Zoltán is the originator and lead developer of the Hastlayer Project which is being born at Lombiq Technologies, the company that he co-founded in 2013. Below is an interview with Zoltán following his talk at our Progscon conference last week.
A word about Lombiq
Imagine a thriving, inspiring open source tech community with an ever-growing membership. This is what Lombiq aims to be, with a company around it. And if you need anything with Orchard CMS-based web development, we have you covered.
Ready for keywords?
Open source .NET software development, distributed team, clients like Microsoft, cloud-first with Azure expertise, Orchard CMS development, advisory/consultancy, training, hosting/operations and support. So, a lot. And also green-field experimental projects like Hastlayer, turning software into hardware.
What is an FPGA and why every dev should now a little about it?
(Everything below is overly simplified, and I’m not the best person to ask about FPGAs in general, so if you’re an FPGA professional, bear with me.) An FPGA (field-programmable gate array) can function like any computer chip (within certain limits of course) and this behaviour can be dynamically changed, without actually touching the FPGA. I bet you’ve heard how the early computers could be re-programmed by rewiring the whole machine; then programs came and today we only write code. FPGAs allow the same shift, but for the hardware itself: you can write code and in the end a computer chip comes out.
While the similarity with writing software is appealing, it’s very different, since as a software developer you’d need to learn a lot and apply a different mindset to utilize FPGAs. However in certain cases you can use FPGAs to cheat the system and make your software orders of magnitude faster and consume less power. So if you work with such demands this is where tools like Hastlayer come into play to automagically transform your software into FPGA-implemented hardware, so you get the best of both worlds.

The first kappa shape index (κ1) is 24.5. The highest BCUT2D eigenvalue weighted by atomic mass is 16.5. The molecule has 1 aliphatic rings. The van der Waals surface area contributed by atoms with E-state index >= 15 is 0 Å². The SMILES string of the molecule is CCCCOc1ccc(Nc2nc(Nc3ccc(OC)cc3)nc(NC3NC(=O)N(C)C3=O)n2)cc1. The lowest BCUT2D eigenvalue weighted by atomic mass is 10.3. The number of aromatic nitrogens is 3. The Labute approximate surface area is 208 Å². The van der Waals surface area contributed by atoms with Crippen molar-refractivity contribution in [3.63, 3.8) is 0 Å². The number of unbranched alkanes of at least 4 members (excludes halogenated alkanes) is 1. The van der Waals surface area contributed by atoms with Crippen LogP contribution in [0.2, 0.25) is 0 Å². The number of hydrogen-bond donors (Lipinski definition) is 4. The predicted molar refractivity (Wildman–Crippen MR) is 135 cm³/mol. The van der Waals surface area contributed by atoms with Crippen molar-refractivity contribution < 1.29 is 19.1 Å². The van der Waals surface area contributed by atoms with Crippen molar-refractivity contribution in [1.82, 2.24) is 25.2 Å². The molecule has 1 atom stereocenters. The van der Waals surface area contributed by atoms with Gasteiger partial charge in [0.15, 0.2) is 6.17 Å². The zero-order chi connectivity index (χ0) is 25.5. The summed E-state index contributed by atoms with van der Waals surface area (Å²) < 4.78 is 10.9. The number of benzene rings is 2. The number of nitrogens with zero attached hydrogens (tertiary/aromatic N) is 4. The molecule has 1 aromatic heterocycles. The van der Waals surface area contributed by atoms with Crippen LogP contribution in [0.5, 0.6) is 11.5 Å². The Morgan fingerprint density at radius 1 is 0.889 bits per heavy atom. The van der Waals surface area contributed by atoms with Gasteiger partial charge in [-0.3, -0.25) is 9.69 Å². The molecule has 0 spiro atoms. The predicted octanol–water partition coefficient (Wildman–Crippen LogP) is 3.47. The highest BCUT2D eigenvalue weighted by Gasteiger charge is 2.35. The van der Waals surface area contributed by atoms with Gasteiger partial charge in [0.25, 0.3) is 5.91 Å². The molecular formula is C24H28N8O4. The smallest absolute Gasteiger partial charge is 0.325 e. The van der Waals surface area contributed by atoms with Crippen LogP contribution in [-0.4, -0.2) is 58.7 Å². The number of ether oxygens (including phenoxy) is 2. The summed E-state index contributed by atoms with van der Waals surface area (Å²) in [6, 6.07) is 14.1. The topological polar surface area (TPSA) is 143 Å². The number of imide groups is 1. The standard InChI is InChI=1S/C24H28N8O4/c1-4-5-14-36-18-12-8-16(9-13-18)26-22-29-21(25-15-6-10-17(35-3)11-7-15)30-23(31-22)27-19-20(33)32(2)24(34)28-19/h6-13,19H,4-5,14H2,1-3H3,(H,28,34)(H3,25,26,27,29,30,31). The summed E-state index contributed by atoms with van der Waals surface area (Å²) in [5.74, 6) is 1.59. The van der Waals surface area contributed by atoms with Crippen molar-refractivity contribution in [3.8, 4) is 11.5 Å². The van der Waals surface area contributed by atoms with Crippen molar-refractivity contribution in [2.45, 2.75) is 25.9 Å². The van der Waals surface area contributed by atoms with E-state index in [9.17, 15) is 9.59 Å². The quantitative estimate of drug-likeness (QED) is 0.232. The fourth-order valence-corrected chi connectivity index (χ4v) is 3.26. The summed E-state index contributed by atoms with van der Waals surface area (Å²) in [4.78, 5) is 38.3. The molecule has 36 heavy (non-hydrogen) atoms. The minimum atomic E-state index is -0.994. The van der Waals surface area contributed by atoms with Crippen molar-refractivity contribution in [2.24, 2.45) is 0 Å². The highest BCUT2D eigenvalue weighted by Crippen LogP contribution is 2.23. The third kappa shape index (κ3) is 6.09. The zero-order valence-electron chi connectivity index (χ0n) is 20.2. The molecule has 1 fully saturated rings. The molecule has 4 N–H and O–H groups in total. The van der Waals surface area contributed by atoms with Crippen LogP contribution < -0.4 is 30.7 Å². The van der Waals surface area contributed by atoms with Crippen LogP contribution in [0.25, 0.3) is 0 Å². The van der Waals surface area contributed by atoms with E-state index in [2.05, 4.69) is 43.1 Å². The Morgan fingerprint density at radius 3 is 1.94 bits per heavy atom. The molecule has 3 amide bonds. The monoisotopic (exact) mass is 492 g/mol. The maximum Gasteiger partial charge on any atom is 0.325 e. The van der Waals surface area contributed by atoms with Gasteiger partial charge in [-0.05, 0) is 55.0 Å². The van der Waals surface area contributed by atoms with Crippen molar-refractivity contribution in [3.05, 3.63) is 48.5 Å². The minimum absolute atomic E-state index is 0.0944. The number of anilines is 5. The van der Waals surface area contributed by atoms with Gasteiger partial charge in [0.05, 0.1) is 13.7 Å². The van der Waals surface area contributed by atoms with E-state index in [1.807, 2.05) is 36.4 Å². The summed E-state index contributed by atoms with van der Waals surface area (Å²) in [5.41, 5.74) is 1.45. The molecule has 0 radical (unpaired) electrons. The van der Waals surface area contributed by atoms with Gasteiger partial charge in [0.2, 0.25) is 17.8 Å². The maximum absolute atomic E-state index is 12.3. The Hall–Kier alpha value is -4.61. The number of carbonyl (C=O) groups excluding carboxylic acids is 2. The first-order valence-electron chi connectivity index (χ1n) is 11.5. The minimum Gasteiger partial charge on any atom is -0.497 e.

Which business would get the most value of FPGA?
If we look at FPGA’s as a way to offload certain kinds of work to them from a standard x64 processor (much like how GPUs can be utilized) then typically applications that already use a server cluster for large computations can benefit from using them. This affects businesses running high-demand applications like medical image processing, scientific simulations or other high-performance computing tasks.
Do you think that FPGA can have some application in fintech?
They are already used in high-frequency trading but I think that eventually FPGAs will be as of a commonplace as GPUs are today. We’ll then learn to utilize them appropriately everywhere where high performance and/or low power consumption is an aspect to care about.
– How the FPGA might be eco friendly ?
FPGAs are generally low-power devices: it varies greatly by the specific usage characteristics of course but with FPGAs we’re mostly talking about power consumption in the order of magnitude of Watts (starting with 1-2 Watts). Compare this to the potentially hundreds of Watts of CPUs and GPUs. Of course all of these have different strengths and weaknesses with completely different ways of using them, but FPGAs have the potential to dramatically reduce the power usage of certain computations. Now imagine a datacentre with thousands of servers…